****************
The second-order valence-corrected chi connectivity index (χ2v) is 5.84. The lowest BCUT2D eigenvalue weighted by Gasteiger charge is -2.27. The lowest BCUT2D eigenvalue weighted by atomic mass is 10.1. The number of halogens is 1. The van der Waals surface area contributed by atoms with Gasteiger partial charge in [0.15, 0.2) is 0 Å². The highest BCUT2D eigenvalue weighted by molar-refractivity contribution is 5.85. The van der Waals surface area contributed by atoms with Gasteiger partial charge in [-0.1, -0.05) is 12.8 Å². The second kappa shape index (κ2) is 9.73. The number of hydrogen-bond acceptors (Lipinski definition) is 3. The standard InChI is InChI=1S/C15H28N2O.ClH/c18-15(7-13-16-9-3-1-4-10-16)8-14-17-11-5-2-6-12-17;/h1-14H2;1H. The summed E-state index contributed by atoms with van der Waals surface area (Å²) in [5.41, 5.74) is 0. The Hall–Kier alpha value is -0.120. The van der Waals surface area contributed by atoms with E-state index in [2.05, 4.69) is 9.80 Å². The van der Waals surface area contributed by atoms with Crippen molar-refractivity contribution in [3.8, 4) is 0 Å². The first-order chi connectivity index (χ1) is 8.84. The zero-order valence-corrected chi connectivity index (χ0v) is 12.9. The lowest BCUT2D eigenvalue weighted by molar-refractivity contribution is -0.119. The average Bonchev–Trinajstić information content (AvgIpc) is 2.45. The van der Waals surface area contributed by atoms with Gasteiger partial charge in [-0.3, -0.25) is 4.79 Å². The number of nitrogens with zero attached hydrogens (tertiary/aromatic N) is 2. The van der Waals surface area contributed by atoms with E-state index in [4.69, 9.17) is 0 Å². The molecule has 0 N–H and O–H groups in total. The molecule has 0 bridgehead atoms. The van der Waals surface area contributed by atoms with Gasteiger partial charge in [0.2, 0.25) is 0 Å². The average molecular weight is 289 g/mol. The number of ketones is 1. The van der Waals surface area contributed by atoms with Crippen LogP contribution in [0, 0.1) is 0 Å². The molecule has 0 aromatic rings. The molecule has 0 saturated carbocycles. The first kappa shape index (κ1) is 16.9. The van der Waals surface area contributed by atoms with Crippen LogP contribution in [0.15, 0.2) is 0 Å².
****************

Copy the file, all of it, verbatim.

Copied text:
The second-order valence-corrected chi connectivity index (χ2v) is 5.84. The lowest BCUT2D eigenvalue weighted by Gasteiger charge is -2.27. The lowest BCUT2D eigenvalue weighted by atomic mass is 10.1. The number of halogens is 1. The van der Waals surface area contributed by atoms with Gasteiger partial charge in [0.15, 0.2) is 0 Å². The highest BCUT2D eigenvalue weighted by molar-refractivity contribution is 5.85. The van der Waals surface area contributed by atoms with Gasteiger partial charge in [-0.1, -0.05) is 12.8 Å². The second kappa shape index (κ2) is 9.73. The number of hydrogen-bond acceptors (Lipinski definition) is 3. The standard InChI is InChI=1S/C15H28N2O.ClH/c18-15(7-13-16-9-3-1-4-10-16)8-14-17-11-5-2-6-12-17;/h1-14H2;1H. The summed E-state index contributed by atoms with van der Waals surface area (Å²) in [5.41, 5.74) is 0. The Hall–Kier alpha value is -0.120. The van der Waals surface area contributed by atoms with E-state index in [2.05, 4.69) is 9.80 Å². The van der Waals surface area contributed by atoms with Crippen molar-refractivity contribution in [3.8, 4) is 0 Å². The first-order chi connectivity index (χ1) is 8.84. The zero-order valence-corrected chi connectivity index (χ0v) is 12.9. The lowest BCUT2D eigenvalue weighted by molar-refractivity contribution is -0.119. The average Bonchev–Trinajstić information content (AvgIpc) is 2.45. The van der Waals surface area contributed by atoms with Gasteiger partial charge in [-0.3, -0.25) is 4.79 Å². The number of nitrogens with zero attached hydrogens (tertiary/aromatic N) is 2. The van der Waals surface area contributed by atoms with E-state index in [4.69, 9.17) is 0 Å². The molecule has 0 N–H and O–H groups in total. The molecule has 0 bridgehead atoms. The van der Waals surface area contributed by atoms with Gasteiger partial charge in [0.2, 0.25) is 0 Å². The average molecular weight is 289 g/mol. The number of ketones is 1. The van der Waals surface area contributed by atoms with Crippen LogP contribution in [0, 0.1) is 0 Å². The molecule has 0 aromatic rings. The molecule has 0 saturated carbocycles. The first kappa shape index (κ1) is 16.9. The van der Waals surface area contributed by atoms with Crippen LogP contribution in [0.15, 0.2) is 0 Å².